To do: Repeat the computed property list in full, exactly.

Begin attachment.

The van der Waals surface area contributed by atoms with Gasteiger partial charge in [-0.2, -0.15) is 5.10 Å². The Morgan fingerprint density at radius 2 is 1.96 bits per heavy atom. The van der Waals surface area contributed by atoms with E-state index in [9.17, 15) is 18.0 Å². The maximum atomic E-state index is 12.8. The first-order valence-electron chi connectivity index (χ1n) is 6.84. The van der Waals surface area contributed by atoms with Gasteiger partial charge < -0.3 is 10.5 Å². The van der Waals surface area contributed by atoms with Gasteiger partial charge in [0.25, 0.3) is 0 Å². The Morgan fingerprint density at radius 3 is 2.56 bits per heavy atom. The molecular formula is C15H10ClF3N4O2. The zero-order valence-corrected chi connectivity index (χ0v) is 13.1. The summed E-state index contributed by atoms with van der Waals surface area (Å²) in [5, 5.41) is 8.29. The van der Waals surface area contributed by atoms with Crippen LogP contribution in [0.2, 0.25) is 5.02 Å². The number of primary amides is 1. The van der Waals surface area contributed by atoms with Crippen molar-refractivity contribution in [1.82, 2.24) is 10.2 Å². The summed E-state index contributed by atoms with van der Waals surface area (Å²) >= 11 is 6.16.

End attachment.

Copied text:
The van der Waals surface area contributed by atoms with Gasteiger partial charge in [-0.2, -0.15) is 5.10 Å². The Morgan fingerprint density at radius 2 is 1.96 bits per heavy atom. The van der Waals surface area contributed by atoms with E-state index in [9.17, 15) is 18.0 Å². The maximum atomic E-state index is 12.8. The first-order valence-electron chi connectivity index (χ1n) is 6.84. The van der Waals surface area contributed by atoms with Gasteiger partial charge < -0.3 is 10.5 Å². The van der Waals surface area contributed by atoms with Gasteiger partial charge in [0.25, 0.3) is 0 Å². The Morgan fingerprint density at radius 3 is 2.56 bits per heavy atom. The molecular formula is C15H10ClF3N4O2. The zero-order valence-corrected chi connectivity index (χ0v) is 13.1. The summed E-state index contributed by atoms with van der Waals surface area (Å²) in [5, 5.41) is 8.29. The van der Waals surface area contributed by atoms with Crippen LogP contribution in [0.2, 0.25) is 5.02 Å². The number of primary amides is 1. The van der Waals surface area contributed by atoms with Crippen molar-refractivity contribution in [1.82, 2.24) is 10.2 Å². The summed E-state index contributed by atoms with van der Waals surface area (Å²) >= 11 is 6.16.